Monero Mining Malware Attacks Over 1000 Corporate Systems

While trying to install a Monero mining application, more than 1000 computers used for business have been attacked.

Between 2019 and now, the Blue Mockingbird malware group have been responsible for the attack on 1000+ business computers that comes from Monero mining malware.

Red Canary, a cloud security company, recently uncovered the hidden activities of this group of hackers.

In their report, they showed how the group does this. It was discovered that the hackers target servers that operate the ASP.NET applications. The malware finds a weak point on the server and installs a web shell on it making it easy to access the server and change its settings like an administrator would do.

Once this is achieved, the group adds a XMRRig application to the server. This one has the capacity to make use of the computers’ tools. Red Canary mentioned that many of the systems affected belong to big companies but they did not give any name.

The weaknesses of Remote Desktop Protocol’s 

Just like attacks are successful with the use of Trojan, hackers also find it easy to breach the security of systems by capitalizing on the vulnerabilities of the Remote Desktop Protocol in Windows.

It may be difficult to say the exact number of systems affected but one that that is obvious is that they are so many because it takes few minutes to achieve the aim.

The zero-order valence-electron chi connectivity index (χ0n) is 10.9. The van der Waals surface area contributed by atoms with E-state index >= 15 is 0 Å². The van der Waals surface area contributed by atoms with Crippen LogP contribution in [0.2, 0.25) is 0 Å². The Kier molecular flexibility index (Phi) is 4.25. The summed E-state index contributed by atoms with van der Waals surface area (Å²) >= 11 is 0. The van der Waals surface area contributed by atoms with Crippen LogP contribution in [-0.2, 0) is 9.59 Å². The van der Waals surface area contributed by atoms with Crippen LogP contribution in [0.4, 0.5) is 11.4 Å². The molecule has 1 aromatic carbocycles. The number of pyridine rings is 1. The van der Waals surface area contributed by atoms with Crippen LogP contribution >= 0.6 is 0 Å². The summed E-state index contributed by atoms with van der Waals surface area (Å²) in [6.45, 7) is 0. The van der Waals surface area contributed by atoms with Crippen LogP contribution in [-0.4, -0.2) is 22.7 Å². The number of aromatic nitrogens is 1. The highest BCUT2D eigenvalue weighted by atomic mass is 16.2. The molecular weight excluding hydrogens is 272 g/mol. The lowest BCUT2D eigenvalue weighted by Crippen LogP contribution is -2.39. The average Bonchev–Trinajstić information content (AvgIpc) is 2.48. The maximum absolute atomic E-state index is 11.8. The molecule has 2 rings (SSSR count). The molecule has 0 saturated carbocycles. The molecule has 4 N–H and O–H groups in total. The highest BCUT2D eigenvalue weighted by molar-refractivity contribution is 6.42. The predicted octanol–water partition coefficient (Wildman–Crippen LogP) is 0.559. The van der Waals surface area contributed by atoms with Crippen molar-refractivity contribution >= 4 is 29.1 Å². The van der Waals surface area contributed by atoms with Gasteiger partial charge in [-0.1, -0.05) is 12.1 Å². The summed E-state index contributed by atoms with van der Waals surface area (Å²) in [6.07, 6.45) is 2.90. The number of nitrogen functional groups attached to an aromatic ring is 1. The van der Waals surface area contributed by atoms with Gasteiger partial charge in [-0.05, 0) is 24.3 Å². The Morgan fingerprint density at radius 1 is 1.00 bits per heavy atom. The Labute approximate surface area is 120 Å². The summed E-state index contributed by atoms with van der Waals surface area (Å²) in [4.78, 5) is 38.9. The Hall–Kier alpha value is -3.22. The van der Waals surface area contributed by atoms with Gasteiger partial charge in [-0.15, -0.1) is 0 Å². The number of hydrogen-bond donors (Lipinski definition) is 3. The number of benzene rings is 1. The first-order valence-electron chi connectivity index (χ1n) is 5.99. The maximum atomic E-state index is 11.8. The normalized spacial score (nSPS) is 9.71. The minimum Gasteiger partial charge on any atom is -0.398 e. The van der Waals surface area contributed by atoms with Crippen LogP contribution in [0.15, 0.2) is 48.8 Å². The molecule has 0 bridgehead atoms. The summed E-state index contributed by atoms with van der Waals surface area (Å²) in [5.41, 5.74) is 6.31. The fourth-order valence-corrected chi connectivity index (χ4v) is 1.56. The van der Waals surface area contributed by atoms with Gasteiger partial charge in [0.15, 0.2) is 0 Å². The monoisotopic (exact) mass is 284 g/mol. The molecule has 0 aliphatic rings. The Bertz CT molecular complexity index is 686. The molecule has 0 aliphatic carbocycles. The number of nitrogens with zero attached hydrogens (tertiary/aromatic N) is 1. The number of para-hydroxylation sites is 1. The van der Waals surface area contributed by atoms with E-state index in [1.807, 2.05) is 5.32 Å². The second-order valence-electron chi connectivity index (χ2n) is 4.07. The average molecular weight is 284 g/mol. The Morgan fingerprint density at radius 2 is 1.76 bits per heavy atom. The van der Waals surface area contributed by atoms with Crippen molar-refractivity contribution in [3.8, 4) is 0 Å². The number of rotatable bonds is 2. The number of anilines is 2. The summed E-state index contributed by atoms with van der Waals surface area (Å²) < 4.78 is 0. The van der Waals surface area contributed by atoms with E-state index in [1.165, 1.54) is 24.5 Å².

Red Canary wants every company to be on guard, especially those that think their level of security is high.

Brett Callow has this to say on the recent attacks on business systems:

“Cybercriminals specifically seek out weaknesses in the internet-facing systems and, when found, exploit them. Companies can significantly reduce their risk factor by following well-established best practices such as timely patching, using MFA, disabling PowerShell when not needed, etc. If those best practices are not adhered to and the internet-facing servers are left vulnerable, it’s significantly more likely that a company will experience a crypto-mining, ransomware, data exfiltration or other security event.”

XMRRig attacks that happened not long ago

Hackers have been taking advantage of the unauthorized use of the XMRRig crypto mining app to perpetrate their evil.

Towards the end of last year, hackers began their attempt to attack the Monero mining app and get a hold of systems.

Few weeks afterwards, Symantec and BlackBerry Cyclance, two important cybersecurity companies, discouraged the use of XMRRig app and warned that they could even be transferred to systems through music files.

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